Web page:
On May 23, the International New Energy Summit took place in Ulaanbaatar, under the auspices of the Prime Minister of Mongolia. The event was an initiative by the Mongolian Renewables Industries Association (MRIA) and was supported by the Ministry of Environment and Tourism (MoET), Energy Regulatory Commission of Mongolia (ERC), the Environmental Organization of Ulaanbaatar City, Erdenes Mongol LLC (State-owned), Global Wind Energy Council (GWEC), Institute for Global Environmental Strategies (IGES), and Global Green Growth Institute (GGGI).
The main objective of the Green Summit is to introduce the experiences, practices, and advanced technologies used to reduce the environmental impact of energy and make a contribution to the realization of Mongolia’s Intended Contribution to the Paris Agreement on Climate Change. The summit is a main platform for mainstreaming further business opportunities for the advanced-technology based energy sector and helps to strengthen international cooperation.
Mr. Enkhbayar.D, an advisor to the Prime Minister, and Mr. Tsenge. Ts, State Secretary for the Ministry of Environment and Tourism, made the opening speeches for the Green Summit. “I hope this event will accelerate the collaboration and mutual understanding of stakeholders in development of renewable energy sector in the country” said Mr.Tsengel in his opening speech.
By organizing this event, participants had the opportunity to learn from international experiences of developing renewable energy, the introduction of advanced technologies in the wind and solar sectors, and discussions of harnessing the development of renewable energy in Mongolia.
Key issues addressed during the Summit include the following:
• Global energy trends and opportunities in Mongolia;
• Policy framework to develop renewable energy;
• Paris agreement process and implementation;
• Technology cost in renewable energy;
• Low carbon energy solution;
• Asian Super Grid;
• Rural area electrification;
• Renewable energy application on heating;
• Green city;
• Renewable energy application on mining;
• Grid-connected storage system;
• Waste to Energy;
• Smart energy solution;
• Renewable energy investment in Mongolia;
GGGI has been one of the sponsors of this Energy Forum since 2016. It is the biggest event for renewable energy development of Mongolia and more than 500 experts from the government, non-government organizations, the private sector, and research institutions participated in the event. The forum sessions are moderated by highly experienced professionals. Romain Brillie, Mongolia Country Representative, was a panelist in the first session under the theme of “Green Policy”.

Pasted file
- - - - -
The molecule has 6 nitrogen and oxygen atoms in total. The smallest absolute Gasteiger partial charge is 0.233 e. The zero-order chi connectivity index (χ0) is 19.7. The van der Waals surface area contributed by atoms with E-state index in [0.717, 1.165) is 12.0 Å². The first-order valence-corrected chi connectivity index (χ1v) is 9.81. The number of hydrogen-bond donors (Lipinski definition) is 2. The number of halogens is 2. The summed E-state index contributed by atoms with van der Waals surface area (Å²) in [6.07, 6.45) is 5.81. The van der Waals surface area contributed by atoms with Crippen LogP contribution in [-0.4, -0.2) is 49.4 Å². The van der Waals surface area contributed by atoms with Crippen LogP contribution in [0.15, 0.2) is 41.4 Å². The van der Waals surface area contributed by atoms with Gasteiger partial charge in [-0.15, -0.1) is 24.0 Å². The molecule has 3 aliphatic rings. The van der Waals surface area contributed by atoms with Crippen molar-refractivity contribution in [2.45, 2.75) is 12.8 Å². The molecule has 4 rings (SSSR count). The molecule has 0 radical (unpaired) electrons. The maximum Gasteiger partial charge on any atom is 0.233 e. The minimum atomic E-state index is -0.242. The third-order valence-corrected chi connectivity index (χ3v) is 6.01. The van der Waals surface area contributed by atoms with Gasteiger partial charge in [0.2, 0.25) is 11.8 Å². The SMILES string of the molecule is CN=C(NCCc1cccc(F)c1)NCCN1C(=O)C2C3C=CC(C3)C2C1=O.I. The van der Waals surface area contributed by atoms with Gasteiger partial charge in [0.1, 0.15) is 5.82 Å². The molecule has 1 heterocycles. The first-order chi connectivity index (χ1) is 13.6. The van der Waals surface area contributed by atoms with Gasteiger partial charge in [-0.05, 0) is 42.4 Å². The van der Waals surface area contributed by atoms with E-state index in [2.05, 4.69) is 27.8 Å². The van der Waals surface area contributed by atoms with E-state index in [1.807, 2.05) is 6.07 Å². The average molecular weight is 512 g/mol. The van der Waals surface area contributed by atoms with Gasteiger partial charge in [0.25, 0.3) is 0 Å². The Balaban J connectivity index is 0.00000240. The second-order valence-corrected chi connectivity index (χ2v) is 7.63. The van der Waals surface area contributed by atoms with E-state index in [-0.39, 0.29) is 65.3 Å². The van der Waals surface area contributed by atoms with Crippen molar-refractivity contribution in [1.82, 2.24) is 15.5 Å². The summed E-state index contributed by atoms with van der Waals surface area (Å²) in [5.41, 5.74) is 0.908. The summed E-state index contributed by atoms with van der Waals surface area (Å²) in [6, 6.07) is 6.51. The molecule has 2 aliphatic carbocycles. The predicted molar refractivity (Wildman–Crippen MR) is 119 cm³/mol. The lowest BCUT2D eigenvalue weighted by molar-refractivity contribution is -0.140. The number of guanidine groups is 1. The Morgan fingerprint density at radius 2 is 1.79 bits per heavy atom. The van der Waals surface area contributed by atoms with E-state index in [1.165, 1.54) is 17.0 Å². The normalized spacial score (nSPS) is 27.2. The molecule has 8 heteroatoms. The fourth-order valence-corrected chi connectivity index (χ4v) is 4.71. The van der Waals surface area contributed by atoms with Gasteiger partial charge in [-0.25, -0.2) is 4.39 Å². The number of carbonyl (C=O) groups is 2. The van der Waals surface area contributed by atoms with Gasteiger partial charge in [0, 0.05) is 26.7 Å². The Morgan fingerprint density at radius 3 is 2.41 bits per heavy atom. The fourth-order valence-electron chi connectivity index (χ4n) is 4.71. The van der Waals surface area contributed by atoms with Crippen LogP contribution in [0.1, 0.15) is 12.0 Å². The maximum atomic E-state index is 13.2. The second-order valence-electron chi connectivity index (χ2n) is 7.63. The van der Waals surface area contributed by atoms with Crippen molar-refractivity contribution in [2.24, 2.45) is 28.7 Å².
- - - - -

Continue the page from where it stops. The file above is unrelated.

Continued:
Due to rapid global industrial development, the world climate temperature has increased by 0.75 Celsius over last the hundred years, and if this continues, the average temperature is expected to reach up to 4 Celsius by 2030. Scientific research study shows that the Northern iceberg would be consequently melted, around 760 million people would be evacuated, and a new type of ailment would likely emerge.
In 2015, the United Nations Conference of Parties-21 was held in Paris, involving 50 thousand delegates from 195 countries, and the participants unanimously agreed to promote renewable energy against climate change. Therefore, 173 countries had renewable energy targets in place and 146 countries had support policies. Cities, communities, and companies are leading the rapidly expanding “100% renewable” movement, playing a vital role in advancing the global energy transition. Production of renewable energy accounted for 26.5% of total energy production by 2018 and YOY growth has increased by 7.2%.
Mongolia has tremendous source in terms of the renewable energy, and the potential production capacity from solar and wind energy is about 2000 times larger than Mongolia’s annual energy consumption, 2.4 times greater than Chinese annual energy consumption. This indicates that Mongolia has a huge capacity for renewable energy development. In recent years, in align with the global renewable energy development trend, 20 percent of total installed capacity should have been from renewable energy in Mongolia. However, the current renewable energy production is at a relatively low level and accounts for nearly 10 percent of total energy production.
Even though the growth of renewables has brought some direct implications, such as an increase in consumer tariffs and large-scale stochastic renewable generation, the social and economic positive impacts override those drawbacks. For example, within last two years, renewable energy was beneficial to Mongolia where a USD 400 million investment was made in renewable energy projects. As a result, 2200 temporary and 200 permanent workplaces were created, and the emission of carbon dioxide reduced by seven hundred thousand tones. It is a vitally important opportunity for Mongolia to promote and adopt renewable energy for every consumer, not only by developing it within an integrated grid system, but also expanding it for off-grid, distribution grid, and micro- grid.